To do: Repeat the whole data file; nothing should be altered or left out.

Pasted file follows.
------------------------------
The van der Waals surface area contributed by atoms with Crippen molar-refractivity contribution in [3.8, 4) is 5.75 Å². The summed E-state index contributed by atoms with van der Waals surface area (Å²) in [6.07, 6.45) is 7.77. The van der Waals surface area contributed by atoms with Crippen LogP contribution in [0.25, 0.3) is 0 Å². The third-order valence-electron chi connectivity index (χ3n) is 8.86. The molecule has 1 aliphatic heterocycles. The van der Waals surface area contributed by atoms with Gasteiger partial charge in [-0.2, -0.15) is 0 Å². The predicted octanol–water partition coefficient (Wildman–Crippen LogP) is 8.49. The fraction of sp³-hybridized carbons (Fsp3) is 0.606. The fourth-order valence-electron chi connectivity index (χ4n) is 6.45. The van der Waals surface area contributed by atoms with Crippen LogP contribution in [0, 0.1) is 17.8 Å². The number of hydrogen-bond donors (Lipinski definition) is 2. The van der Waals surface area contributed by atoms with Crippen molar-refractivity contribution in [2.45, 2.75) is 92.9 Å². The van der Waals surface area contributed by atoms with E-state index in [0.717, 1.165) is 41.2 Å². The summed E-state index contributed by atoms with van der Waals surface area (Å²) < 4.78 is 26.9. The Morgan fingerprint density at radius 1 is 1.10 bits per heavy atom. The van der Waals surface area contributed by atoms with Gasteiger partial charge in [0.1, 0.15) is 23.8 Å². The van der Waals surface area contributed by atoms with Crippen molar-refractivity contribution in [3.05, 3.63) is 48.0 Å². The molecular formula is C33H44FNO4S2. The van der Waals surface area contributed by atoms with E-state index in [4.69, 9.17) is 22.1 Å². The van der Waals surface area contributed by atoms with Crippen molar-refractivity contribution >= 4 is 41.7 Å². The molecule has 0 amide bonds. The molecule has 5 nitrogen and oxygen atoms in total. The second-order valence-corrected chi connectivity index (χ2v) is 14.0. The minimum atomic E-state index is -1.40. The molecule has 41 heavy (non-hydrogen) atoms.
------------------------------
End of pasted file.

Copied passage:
The van der Waals surface area contributed by atoms with Crippen molar-refractivity contribution in [3.8, 4) is 5.75 Å². The summed E-state index contributed by atoms with van der Waals surface area (Å²) in [6.07, 6.45) is 7.77. The van der Waals surface area contributed by atoms with Crippen LogP contribution in [0.25, 0.3) is 0 Å². The third-order valence-electron chi connectivity index (χ3n) is 8.86. The molecule has 1 aliphatic heterocycles. The van der Waals surface area contributed by atoms with Gasteiger partial charge in [-0.2, -0.15) is 0 Å². The predicted octanol–water partition coefficient (Wildman–Crippen LogP) is 8.49. The fraction of sp³-hybridized carbons (Fsp3) is 0.606. The fourth-order valence-electron chi connectivity index (χ4n) is 6.45. The van der Waals surface area contributed by atoms with Crippen LogP contribution in [0, 0.1) is 17.8 Å². The number of hydrogen-bond donors (Lipinski definition) is 2. The van der Waals surface area contributed by atoms with Crippen molar-refractivity contribution in [2.45, 2.75) is 92.9 Å². The van der Waals surface area contributed by atoms with E-state index in [0.717, 1.165) is 41.2 Å². The summed E-state index contributed by atoms with van der Waals surface area (Å²) < 4.78 is 26.9. The Morgan fingerprint density at radius 1 is 1.10 bits per heavy atom. The van der Waals surface area contributed by atoms with Gasteiger partial charge in [0.1, 0.15) is 23.8 Å². The van der Waals surface area contributed by atoms with Crippen molar-refractivity contribution in [3.05, 3.63) is 48.0 Å². The molecular formula is C33H44FNO4S2. The van der Waals surface area contributed by atoms with E-state index in [4.69, 9.17) is 22.1 Å². The van der Waals surface area contributed by atoms with Crippen molar-refractivity contribution >= 4 is 41.7 Å². The molecule has 0 amide bonds. The molecule has 5 nitrogen and oxygen atoms in total. The second-order valence-corrected chi connectivity index (χ2v) is 14.0. The minimum atomic E-state index is -1.40. The molecule has 41 heavy (non-hydrogen) atoms.